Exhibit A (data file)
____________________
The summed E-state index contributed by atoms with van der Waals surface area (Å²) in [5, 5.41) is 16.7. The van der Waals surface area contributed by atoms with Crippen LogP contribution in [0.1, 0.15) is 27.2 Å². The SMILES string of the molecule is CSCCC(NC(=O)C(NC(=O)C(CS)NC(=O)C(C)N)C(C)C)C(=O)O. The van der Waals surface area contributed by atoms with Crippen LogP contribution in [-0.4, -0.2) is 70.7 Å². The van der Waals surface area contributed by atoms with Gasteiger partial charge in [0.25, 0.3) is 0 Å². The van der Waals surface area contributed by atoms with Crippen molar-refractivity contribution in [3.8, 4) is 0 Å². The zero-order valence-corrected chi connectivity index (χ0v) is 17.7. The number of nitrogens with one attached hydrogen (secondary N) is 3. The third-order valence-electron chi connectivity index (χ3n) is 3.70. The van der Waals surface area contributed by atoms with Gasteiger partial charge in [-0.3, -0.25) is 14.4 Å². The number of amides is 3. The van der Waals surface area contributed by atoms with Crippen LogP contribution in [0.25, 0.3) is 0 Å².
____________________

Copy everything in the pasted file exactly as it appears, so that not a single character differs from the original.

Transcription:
The summed E-state index contributed by atoms with van der Waals surface area (Å²) in [5, 5.41) is 16.7. The van der Waals surface area contributed by atoms with Crippen LogP contribution in [0.1, 0.15) is 27.2 Å². The SMILES string of the molecule is CSCCC(NC(=O)C(NC(=O)C(CS)NC(=O)C(C)N)C(C)C)C(=O)O. The van der Waals surface area contributed by atoms with Crippen LogP contribution in [-0.4, -0.2) is 70.7 Å². The van der Waals surface area contributed by atoms with Gasteiger partial charge in [0.25, 0.3) is 0 Å². The van der Waals surface area contributed by atoms with Crippen molar-refractivity contribution in [3.8, 4) is 0 Å². The zero-order valence-corrected chi connectivity index (χ0v) is 17.7. The number of nitrogens with one attached hydrogen (secondary N) is 3. The third-order valence-electron chi connectivity index (χ3n) is 3.70. The van der Waals surface area contributed by atoms with Gasteiger partial charge in [-0.3, -0.25) is 14.4 Å². The number of amides is 3. The van der Waals surface area contributed by atoms with Crippen LogP contribution in [0.25, 0.3) is 0 Å².